Israeli Playwright Crafts Stirring Drama of Jewish Life in Nazi-Occupied Lithuania. THEATER: REVIEW
NEW YORK — GHETTO Play by Joshua Sobol in an English version by David Lan, with music by Paul Epstein. Directed by Gedalia Besser. Starring Jarlath Conroy, Donal Donnelly, Avner Eisenberg, George Hearn, Stephen McHattie, Helen Schneider. At the Circle in the Square Theatre, Manhattan. ``Ghetto'' is a sprawling, sporadically stirring, and ultimately tragic account of life in the Nazi-occupied Jewish ghetto of Vilna, Lithuania, during World War II. Subtitled ``The Last Performance in the Vilna Ghetto,'' Israeli playwright Joshua Sobol's mingling of real and imagined events uses the heroic band of Jewish performers as a reference point for a commemorative play about one community's Holocaust ordeal.
As the play opens, Srulik (Avner Eisenberg), the resident ventriloquist, tells how he suddenly found himself placed in charge of the ghetto theater formed about two months after more than 50,000 of the 70,000 residents had been liquidated. The theater's success, during its brief existence, demonstrated its importance to community morale. While Mr. Sobol uses the troupe for cabaret-style musical numbers, the tragedy itself embraces a variety of related developments. These inevitably involve Kittel (Stephen McHattie), the Nazi commandant whose bully-boy tactics involve a streak of whimsical humor.
Kittel periodically demands that the performers entertain him with song and dance. One of the most grotesque command performances occurs when, after surprising the troupe by bleating out a chorus of ``Swanee'' on his saxophone, he blacks their faces as he forces them through a rendition of the early Gershwin classic. The recurrent sidebar diversions include a banquet that turns into an orgy and the terrifying climax in which the Vilna mummers, in oversize Nazi uniforms, taunt their oppressors.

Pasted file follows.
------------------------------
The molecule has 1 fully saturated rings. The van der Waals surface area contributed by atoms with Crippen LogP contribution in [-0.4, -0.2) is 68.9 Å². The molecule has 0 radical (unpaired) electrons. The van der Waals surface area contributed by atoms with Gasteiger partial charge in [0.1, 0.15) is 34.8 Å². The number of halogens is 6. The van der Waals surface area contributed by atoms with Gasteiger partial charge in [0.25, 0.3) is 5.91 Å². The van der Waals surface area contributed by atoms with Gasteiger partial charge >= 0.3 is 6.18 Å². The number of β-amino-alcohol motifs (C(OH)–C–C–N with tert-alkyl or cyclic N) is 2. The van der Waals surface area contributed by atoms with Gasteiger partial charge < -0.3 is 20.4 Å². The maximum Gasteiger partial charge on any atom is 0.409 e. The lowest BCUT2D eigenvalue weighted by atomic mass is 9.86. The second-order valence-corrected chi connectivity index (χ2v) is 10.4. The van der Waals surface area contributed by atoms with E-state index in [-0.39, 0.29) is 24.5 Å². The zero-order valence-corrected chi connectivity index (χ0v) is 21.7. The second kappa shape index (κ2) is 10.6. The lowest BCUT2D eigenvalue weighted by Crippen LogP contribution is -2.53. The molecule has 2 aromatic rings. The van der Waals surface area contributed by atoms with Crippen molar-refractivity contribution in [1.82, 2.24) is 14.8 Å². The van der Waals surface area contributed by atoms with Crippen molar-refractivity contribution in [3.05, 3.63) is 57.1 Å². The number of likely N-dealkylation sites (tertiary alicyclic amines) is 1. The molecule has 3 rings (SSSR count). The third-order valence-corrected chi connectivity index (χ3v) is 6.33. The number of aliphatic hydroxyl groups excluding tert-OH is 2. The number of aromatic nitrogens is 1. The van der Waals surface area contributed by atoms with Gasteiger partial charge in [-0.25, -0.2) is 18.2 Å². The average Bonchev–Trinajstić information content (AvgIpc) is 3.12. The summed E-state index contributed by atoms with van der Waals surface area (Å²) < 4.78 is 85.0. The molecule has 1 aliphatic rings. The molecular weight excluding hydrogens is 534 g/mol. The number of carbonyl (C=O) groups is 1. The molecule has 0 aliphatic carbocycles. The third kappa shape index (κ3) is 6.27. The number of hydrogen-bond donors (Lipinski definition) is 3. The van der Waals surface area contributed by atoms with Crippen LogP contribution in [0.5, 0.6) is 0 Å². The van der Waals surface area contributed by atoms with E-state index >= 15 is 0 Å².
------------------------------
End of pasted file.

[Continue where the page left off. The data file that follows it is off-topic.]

Such interludes apart, ``Ghetto'' concerns the mechanisms for survival and governance within the confined Jewish quarter. As head of the Nazi-created ghetto police, Jacob Gens (George Hearn) insists that Jewish survival, to whatever extent possible, depends on seizing and exploiting even the slightest opportunities presented by the unequal power relationship. No one is better at survival opportunism than the unctuous Weiskopf (Donal Donnelly), whose offer to clean and repair bloodstained Nazi uniforms turns into a thriving enterprise.
Other principals in the Srulik's miscellany of real and imagined events include Hayyah (Helen Schneider), the fetching singer and secret ghetto activist who catches Kittel's fancy; Hermann Kruk (Jarlath Conroy), a left-wing cultural leader and librarian; and by no means least, Srulik's irrepressible Dummy (Gordon Joseph Weiss), a mouthpiece for the most audacious anti-Nazi gibes.
The performance staged by a Polish-born Israeli director, Gedalia Besser, is consistently forceful and articulate. Yet the details of the narrative aren't always easy to follow. The setting was designed by Adrian Vaux, with costumes by Edna Sobol and sometimes murky lighting by Kevin Rigdon.
Mr. Besser staged the premi`ere of ``Ghetto'' in 1984 at the Haifa Municipal Theatre, where he is now artistic director. The drama has been subsequently performed at festivals in West Germany and the United States. The play is currently being performed by the Royal National Theatre of Britain, which commissioned the David Lan version.